Breaking a sweat has many benefits and new studies show that easing depression could be one of them.
New research published in the American Journal of Psychiatry followed 22,000 adults for more than a decade and compared rates of depression among those who never exercised with those who exercised more than four hours per week. Those who got no exercise at all were 44% more apt to be diagnosed with depression than those who exercised at least one hour per week.
Numerous studies have shown exercise could ease depression and, in some cases, might be just as effective as antidepressant medications.
AEROBIC EXERCISE VS. ANTIDEPRESSANTS
One study found that depressed adults who engaged in aerobic exercise showed mood improvements similar to depressed adults who took Zoloft. In a second study, 30% of adults who did not show improvements while taking selective serotonin reuptake inhibitors, medications often used to treat depression, went into remission after participating in an exercise program for 12 weeks.
Dr. Marcia Valenstein, a psychiatrist and professor emerita at University of Michigan admits that the reasons exercise reduces depressive symptoms are not fully understood, but she points to potential exercise-induced brain changes, including reductions in inflammatory markers and increases in brain-derived neurotrophic factor, a brain protein that is suppressed in depression.
In addition to alleviating the symptoms of depression, exercise can also help improve quality of life for those living with the disease.
A study published in the American Journal of Preventive Medicine found women with mild depression who engaged in 150 minutes of moderate-intensity exercise per week or 200 minutes of walking per week experienced benefits to their well-being.
“The aspects of quality of life that [we] found were particularly improved with exercise in women with depression are mental health, feeling energized, social engagement and physical functioning,” explains researcher Kristi Heesch, DrPH and a senior lecturer in health promotion at Queensland University of Technology in Australia.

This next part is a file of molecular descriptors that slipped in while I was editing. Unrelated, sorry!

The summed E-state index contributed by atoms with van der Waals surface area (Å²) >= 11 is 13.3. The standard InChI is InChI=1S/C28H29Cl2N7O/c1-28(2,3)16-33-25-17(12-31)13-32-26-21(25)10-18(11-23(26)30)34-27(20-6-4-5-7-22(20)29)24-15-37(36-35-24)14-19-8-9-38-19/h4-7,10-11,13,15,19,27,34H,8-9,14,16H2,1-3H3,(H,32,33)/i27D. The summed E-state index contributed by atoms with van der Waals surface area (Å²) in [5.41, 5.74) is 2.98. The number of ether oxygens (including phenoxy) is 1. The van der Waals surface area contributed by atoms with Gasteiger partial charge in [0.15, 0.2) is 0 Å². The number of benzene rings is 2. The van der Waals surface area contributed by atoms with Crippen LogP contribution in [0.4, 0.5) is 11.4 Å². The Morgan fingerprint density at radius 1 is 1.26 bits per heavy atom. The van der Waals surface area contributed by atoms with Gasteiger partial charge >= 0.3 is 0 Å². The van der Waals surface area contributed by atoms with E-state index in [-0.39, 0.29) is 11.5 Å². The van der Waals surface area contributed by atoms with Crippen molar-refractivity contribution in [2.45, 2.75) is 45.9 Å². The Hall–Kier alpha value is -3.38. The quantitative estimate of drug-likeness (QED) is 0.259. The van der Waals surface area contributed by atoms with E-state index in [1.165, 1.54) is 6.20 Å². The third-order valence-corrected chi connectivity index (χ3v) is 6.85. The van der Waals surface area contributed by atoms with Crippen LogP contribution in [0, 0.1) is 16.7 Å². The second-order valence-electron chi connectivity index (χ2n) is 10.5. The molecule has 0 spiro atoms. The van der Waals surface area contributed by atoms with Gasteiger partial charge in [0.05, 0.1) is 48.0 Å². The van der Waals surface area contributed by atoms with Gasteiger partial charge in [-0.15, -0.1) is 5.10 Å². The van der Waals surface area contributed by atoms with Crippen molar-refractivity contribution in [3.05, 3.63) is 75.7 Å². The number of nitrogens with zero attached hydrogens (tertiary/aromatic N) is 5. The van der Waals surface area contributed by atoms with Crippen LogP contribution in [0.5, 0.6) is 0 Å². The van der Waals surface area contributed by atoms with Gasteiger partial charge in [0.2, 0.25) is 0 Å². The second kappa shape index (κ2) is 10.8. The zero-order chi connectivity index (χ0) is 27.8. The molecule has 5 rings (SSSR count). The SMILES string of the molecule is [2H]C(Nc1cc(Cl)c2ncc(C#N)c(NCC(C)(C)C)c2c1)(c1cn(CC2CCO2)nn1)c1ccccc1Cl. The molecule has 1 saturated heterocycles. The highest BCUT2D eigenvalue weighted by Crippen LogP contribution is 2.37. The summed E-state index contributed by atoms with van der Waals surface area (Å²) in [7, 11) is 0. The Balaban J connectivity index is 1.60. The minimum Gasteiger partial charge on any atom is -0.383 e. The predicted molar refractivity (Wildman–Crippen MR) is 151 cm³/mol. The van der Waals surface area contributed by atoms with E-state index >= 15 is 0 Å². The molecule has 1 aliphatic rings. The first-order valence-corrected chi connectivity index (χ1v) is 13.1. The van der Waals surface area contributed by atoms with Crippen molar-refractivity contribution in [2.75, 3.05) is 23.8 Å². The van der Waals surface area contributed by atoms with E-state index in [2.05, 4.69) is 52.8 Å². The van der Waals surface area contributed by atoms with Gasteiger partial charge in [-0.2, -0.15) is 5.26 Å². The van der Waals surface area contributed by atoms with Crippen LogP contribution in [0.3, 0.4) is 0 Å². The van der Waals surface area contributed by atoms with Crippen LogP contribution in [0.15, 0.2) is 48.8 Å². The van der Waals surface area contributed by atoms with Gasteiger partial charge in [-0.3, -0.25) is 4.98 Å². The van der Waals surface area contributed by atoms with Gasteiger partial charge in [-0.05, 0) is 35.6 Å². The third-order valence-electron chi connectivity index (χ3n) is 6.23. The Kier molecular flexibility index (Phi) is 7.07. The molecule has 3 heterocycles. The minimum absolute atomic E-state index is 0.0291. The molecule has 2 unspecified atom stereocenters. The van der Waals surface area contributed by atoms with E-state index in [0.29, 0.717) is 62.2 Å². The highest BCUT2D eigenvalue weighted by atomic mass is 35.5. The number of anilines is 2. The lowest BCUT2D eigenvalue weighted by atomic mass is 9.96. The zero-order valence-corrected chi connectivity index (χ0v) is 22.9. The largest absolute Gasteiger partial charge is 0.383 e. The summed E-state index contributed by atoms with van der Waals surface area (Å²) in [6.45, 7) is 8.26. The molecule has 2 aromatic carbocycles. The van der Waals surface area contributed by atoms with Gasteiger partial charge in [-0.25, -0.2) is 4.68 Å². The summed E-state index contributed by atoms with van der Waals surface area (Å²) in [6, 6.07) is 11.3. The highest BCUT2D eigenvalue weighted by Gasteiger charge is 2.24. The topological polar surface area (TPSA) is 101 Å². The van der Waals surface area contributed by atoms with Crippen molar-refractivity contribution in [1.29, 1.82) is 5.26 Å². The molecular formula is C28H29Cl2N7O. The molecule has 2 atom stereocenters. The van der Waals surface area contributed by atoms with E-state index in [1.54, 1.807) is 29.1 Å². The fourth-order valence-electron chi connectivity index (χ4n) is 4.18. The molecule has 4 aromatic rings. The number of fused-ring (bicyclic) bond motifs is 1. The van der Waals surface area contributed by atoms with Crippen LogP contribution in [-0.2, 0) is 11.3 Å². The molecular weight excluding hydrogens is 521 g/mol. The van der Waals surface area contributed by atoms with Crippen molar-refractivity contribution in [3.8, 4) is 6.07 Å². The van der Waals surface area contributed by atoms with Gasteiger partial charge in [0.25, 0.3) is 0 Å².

Heesch notes that the benefits to psychological well-being were greater among women with depression (compared to those without a mental health diagnosis) because there was greater capacity for improvement. Her advice, “Walk for exercise.”
FINDING THE MOTIVATION
Despite the positive benefits of exercise on depression, Valenstein acknowledges it can be a struggle for those dealing with depression to find the motivation to exercise.
Valenstein co-authored a 2017 study published in the journal General Hospital Psychiatry that found 80% of those receiving treatment at a mental health clinic believed exercise improved their mood, but more than half admitted that their moods impaired their ability to lace up their sneakers to break a sweat.
“Some of the core symptoms of depression include a lack of interest in previously pleasurable activities and low energy levels [and] fatigue,” she explains. “So, it is difficult for people to want to have interest or the energy to engage in physical activity.”
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Finding support like recruiting a walking partner or signing up for a group exercise class could help you commit to regular physical activity. Valenstein also suggests working with your mental health provider about the potential for exercise to alleviate the symptoms of depression.
“If you are in mental health treatment, talk to your [healthcare] provider about the role of exercise in addressing your symptoms and come up with a plan to integrate more physical activity into your life,” she says.